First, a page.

Songs of reciprocity

By Nienke Pruiksma


Bring in a little burning candle, a jar or jug of water and some seeds, native to your region, and a big container (or many small containers) with soil. If Lent is not a time for sowing in your context, bring slips of paper and pens instead.

A gathering prayer

As we gather today, we remember the words of St. Francis,
who, in his love for God and creation,
sang out his praise.
We also gather in lament
that this creation is suffering and at risk.

As we gather, we gather not just with those present,
but with all those who are and have been.
Those we know and love,
those we were blessed to know and love,
but with the knowledge that our knowledge is limited.
We gather with those whose lives are endangered,
or who have already been snuffed out
in the great extinction that we are living.

We gather with the plankton, with the creatures of the deep,
we gather with the tiniest of insects, with the bees,
we gather with the mosses and lichen,
with the ancient trees in the forest,
and the sapling newly planted.

We gather with the sun and the stars in the firmament,
the wind and rain,
the rivers, sea and oceans.
We gather with the empty wells,
and the rising waters.

We gather with our feet on the earth,
with our hands in the soil,
with our fists in the air in protest and anger,
with our hands joined in solidarity,
with our hands folded in prayer,
with our hands in the air in celebration.

We gather with our hearts full of love and hope,
but also with anger, concern, desperation or worry,
with our minds distracted by the complexities of our lives,
yet seeking your presence.

Come Holy Spirit, be with us now in this moment of gathering and always.
Bind us together in community, in commitment, in engagement,
to life in fullness for all creation.

A litany

For all those who perished in the struggle for climate justice
God have mercy

For all those on the brink of extinction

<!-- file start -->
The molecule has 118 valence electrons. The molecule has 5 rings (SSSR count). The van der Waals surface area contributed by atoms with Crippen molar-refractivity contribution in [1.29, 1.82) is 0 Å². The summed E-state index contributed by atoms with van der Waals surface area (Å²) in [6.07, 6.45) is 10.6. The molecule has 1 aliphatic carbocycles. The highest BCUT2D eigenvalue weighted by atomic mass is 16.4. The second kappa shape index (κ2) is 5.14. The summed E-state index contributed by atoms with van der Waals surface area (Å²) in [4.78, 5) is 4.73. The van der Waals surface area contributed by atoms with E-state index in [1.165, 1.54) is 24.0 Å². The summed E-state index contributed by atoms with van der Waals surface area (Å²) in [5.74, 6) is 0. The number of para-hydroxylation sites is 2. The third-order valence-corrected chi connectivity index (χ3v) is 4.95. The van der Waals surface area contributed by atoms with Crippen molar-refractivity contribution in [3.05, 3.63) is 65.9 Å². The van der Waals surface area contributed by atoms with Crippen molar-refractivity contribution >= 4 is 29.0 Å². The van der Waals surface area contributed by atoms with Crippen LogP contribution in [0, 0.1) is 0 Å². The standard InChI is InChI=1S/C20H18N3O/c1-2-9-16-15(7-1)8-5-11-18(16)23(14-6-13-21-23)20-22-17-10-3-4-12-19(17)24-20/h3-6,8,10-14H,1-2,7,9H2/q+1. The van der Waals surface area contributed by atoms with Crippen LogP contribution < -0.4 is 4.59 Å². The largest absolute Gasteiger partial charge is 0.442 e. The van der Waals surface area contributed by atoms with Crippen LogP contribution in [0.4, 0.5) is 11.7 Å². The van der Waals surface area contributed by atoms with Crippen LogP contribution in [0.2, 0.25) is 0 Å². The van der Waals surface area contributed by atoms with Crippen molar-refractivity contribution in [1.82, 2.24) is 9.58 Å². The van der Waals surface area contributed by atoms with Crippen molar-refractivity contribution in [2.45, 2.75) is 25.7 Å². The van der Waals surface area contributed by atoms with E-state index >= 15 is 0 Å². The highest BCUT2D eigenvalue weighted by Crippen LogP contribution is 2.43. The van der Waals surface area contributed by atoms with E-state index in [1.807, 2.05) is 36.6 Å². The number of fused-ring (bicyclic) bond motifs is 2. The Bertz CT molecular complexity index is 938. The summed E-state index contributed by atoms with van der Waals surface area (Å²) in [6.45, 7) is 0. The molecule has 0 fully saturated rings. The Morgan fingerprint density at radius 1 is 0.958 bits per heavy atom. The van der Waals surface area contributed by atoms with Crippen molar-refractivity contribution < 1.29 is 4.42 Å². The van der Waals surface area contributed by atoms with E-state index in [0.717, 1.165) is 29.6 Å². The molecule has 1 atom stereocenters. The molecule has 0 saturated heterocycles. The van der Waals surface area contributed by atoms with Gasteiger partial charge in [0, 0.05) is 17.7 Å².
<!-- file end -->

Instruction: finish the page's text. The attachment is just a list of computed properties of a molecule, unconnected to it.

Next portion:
God have mercy

For all the water too polluted to give and sustain life
God have mercy

For the earth broken by mining and intensive farming
God have mercy

For all those who put their bodies and lives at risk for your creation
God have mercy

For the animals that have lost their habitat
God have mercy

For the oceans rising and gulf streams slowing down
God have mercy

For lands arid or exhausted
God have mercy

For ancient forests diminished and unable sustain their complex ecology
God have mercy

For people who despair, feel paralyzed, or are in denial
God have mercy

For islands and atolls that threaten to disappear
God have mercy

[Please, add concerns specific to your context to the litany.]

God, Creator, have mercy,
Christ, Redeemer, have mercy,
God, Sustainer, have mercy.

Suggestions for (Scripture) Readings

  • Genesis 2:4b-15; Psalm 104 or 148; John 12:22-24
  • St. Francis’ “Canticle of the Sun”
  • If the book is available to you, you could look into reading a section from Braiding Sweetgrass by Robin Wall Kimmerer (such as the story about the herbalist and the guidelines in the chapter named “The honorable harvest”).
  • You could also connect to traditional narratives or Indigenous peoples’ cosmovision that emphasize reciprocity (not just between humans) in your context.


In the second creation narrative—which in biblical studies is considered the older creation narrative—the earth and waters already exist before God creates a human being. God does not create from nothing, but adds to what already exists. The human receives the gift of life through God’s breath. The living, breathing human being is then put in a garden with plants, animals, and a human partner in order for them to till it and keep it. What does tilling and keeping mean to us? Does it mean that it is ours to do with? Or does it mean to serve and to maintain the earth, like we are called to maintain God’s commandments? The Hebrew verbs used—abad and samar—suggest the latter.

In Braiding Sweetgrass, Robin Vall Kimmerer narrates how in Indigenous worldviews human beings often are considered the younger siblings in creation (p. 346-347). As such our duty is to learn from our elders the plants. She writes: “Plants were here first and have had a long time to figure things out. They live above and below ground and hold the earth in place. Plants know how to make food from light and water. Not only do they feed themselves, but they make enough to sustain the lives of all the rest of us. Plants are providers for the rest of the community and exemplify the virtue of generosity, always offering food. What if Western scientists saw plants as their teachers rather than their subjects? What if they told stories with that lens?”